# Where information comes for Binomial Likelihood?

Suppose that we have replicates from a Binomial distribution, i.e.

$$n_{1},n_{2},...,n_{R}\sim Bin(N,p)$$

Then the likelihood can be written as $$L(p,N|n_{1},n_{2},...,n_{R})=\prod_{r=1}^{R}\binom{N}{n_{r}}p^{n_{r}}(1-p)^{N-n_{r}}$$. Suppose that our interest is for $$N$$, then we can realize that the $$n_{1},n_{2},...,n_{R}$$ contain information about the parameter $$N$$. This comes from how much they vary (variance) the values $$n_{1},n_{2},...,n_{R}$$ and also what is there actual values (mean). Now, we can rewrite the likelihood function as

$$L(p,N|n_{1},n_{2},...,n_{R})=\frac{\prod_{r=1}^{R}\binom{N}{n_{r}}}{\binom{RN}{\sum_{r=1}^{R}n_{r}}}Bin(\sum_{r=1}^{R}n_{r};RN,p)$$

The second term $$Bin(\sum_{r=1}^{R}n_{r};RN,p)$$ doesn't give any information for $$N$$ since we sample a single number $$\sum_{r=1}^{R}n_{r}$$ from the $$RN$$. If we have many repetes of such single number $$\sum_{r=1}^{R}n_{r}$$ we would be able to say something but that only would be for $$RN$$ and not $$N$$.

So, all the information for $$N$$ comes from the term $$\frac{\prod_{r=1}^{R}\binom{N}{n_{r}}}{\binom{RN}{\sum_{r=1}^{R}n_{r}}}$$. Which corresponds to a multivariate hypergeometric distribution. The numerator is the number of different sampling combinations where one would have exactly $$n_{r}$$ from $$N$$ for $$r=1,2,...,R$$. The denominator is the total number of different combinations of individuals one could have in selecting $$\sum_{r=1}^{R}n_{r}$$ individuals from $$RN$$. Thus the equation is just the proportion of different possible scenarios, each of which has the same probability, that would give us $$n_{r}$$ from $$N$$.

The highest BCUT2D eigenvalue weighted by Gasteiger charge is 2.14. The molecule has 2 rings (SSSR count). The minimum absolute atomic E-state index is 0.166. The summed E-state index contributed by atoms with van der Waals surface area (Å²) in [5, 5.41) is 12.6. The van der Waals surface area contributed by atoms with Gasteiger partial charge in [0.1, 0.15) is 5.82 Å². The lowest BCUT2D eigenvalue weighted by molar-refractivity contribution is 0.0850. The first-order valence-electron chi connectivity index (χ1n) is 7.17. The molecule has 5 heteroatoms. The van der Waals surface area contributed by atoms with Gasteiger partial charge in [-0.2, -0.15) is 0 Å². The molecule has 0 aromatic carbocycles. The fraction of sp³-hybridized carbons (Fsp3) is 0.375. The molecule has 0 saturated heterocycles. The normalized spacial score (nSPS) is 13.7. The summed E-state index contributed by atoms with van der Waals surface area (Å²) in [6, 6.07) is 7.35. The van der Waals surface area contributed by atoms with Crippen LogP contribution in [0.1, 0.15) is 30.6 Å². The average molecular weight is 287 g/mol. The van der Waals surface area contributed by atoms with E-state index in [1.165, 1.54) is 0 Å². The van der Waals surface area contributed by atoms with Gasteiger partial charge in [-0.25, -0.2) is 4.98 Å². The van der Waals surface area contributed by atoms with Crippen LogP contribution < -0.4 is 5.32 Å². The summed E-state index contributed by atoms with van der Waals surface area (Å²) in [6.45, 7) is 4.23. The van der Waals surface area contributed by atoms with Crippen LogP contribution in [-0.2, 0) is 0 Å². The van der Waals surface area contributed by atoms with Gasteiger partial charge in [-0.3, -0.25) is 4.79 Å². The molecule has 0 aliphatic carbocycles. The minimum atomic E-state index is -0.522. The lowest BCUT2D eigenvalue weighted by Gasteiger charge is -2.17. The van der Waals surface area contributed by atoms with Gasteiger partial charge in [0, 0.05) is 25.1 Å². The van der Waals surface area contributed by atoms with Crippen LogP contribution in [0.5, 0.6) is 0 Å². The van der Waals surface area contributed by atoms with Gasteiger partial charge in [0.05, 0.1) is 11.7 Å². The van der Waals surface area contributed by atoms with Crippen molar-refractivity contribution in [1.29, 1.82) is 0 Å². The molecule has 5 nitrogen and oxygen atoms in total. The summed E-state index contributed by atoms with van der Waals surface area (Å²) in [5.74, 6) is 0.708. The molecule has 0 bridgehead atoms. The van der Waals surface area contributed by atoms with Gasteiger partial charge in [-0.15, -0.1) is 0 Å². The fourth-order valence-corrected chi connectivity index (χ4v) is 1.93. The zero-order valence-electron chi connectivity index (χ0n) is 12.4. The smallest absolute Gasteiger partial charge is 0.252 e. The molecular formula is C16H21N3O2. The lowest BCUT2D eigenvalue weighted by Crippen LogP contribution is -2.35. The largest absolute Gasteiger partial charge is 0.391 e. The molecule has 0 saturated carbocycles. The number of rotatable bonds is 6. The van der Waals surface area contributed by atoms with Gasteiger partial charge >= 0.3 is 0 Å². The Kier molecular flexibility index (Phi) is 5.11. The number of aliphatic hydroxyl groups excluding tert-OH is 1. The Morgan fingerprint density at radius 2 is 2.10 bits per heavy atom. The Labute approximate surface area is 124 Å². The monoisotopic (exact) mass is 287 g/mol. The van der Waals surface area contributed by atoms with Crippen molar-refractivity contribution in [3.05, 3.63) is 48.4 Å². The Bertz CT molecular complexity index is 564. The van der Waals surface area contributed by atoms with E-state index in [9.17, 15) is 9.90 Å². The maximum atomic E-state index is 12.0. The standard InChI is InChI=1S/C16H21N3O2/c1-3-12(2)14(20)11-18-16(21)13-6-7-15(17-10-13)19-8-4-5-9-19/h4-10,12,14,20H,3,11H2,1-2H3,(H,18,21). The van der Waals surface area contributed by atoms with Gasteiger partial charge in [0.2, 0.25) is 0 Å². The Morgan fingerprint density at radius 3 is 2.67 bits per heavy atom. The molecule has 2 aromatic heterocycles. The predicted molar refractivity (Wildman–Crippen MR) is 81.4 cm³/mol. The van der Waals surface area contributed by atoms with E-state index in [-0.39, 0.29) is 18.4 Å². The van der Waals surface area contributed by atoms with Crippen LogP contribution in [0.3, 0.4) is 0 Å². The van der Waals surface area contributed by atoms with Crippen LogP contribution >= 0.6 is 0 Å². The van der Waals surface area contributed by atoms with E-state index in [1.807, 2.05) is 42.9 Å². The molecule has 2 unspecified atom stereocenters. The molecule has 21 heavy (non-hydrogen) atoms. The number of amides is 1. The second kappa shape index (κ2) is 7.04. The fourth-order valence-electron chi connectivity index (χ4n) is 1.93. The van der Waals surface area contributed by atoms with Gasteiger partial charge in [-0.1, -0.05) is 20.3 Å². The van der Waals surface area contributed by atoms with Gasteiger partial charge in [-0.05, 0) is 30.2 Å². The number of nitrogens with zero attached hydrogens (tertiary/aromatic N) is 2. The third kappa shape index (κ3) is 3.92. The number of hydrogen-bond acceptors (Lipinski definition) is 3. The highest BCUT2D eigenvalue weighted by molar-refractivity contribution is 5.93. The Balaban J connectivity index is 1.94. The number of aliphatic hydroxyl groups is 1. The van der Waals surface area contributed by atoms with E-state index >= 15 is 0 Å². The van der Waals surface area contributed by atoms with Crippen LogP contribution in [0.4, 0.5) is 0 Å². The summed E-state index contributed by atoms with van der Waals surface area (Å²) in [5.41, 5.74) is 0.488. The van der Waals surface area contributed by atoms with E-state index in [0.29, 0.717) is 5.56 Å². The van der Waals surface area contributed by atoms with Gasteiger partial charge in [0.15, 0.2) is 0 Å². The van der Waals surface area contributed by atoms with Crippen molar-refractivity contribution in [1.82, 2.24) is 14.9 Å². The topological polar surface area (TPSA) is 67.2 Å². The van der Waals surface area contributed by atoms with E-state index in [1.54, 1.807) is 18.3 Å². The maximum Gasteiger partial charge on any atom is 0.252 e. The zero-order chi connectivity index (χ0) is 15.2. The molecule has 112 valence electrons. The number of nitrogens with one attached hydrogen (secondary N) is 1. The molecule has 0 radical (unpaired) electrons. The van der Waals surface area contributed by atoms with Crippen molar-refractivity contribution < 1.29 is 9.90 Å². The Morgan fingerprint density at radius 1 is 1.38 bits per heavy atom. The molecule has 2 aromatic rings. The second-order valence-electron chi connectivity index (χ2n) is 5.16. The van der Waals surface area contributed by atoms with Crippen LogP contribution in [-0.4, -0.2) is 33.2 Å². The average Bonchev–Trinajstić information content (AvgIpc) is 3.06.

All, this started by reading the paper On the Reliability of N-Mixture Models for Count Data and wanted to know if the reasoning that I stated holds.

• Does this stats.stackexchange.com/questions/123367/… answer your question? Sep 15, 2022 at 19:39
• @kjetilbhalvorsen I've already been through this answer but doesn't fully tackle my question Sep 15, 2022 at 20:03

I don't think your conclusion that the second factor in the likelihood (the binomial distribution) does not contain information on $$N$$ is true. First, we know for sure that $$N\ge \max_r n_r$$. Second, if you have any sort of prior information on $$p$$ that will help a lot, so this is a case where Bayes methods might be very helpful, if you have real prior information. For the case with a completely known $$p$$: Analytical expression of the log-likelihood of the Binomial model with unknown $n$ and known $y$ and $p$ and its conjugate prior
Without prior information on $$p$$, profile likelihood is helpful here. If we tentatively assume that $$N$$ is known, then the maximum likelihood estimator of $$p$$ is $$\hat{p}_N=\frac{\sum_r n_r}{NR}$$ Substituting this for $$p$$ in the likelihood function gives the profile likelihood function for $$N$$. Taking the log gives the profile log likelihood: $$\ell_P(N)= R\log\Gamma(N+1) - \sum_r \log\Gamma(n_r+1) - \sum_r\log\Gamma(N-n_r+1) + \sum_r n_r \log\left( \hat{p}_N \right) + (NR-\sum_r n_r)\log\left( 1-\hat{p}_N \right)$$ where we have used the Gamma function.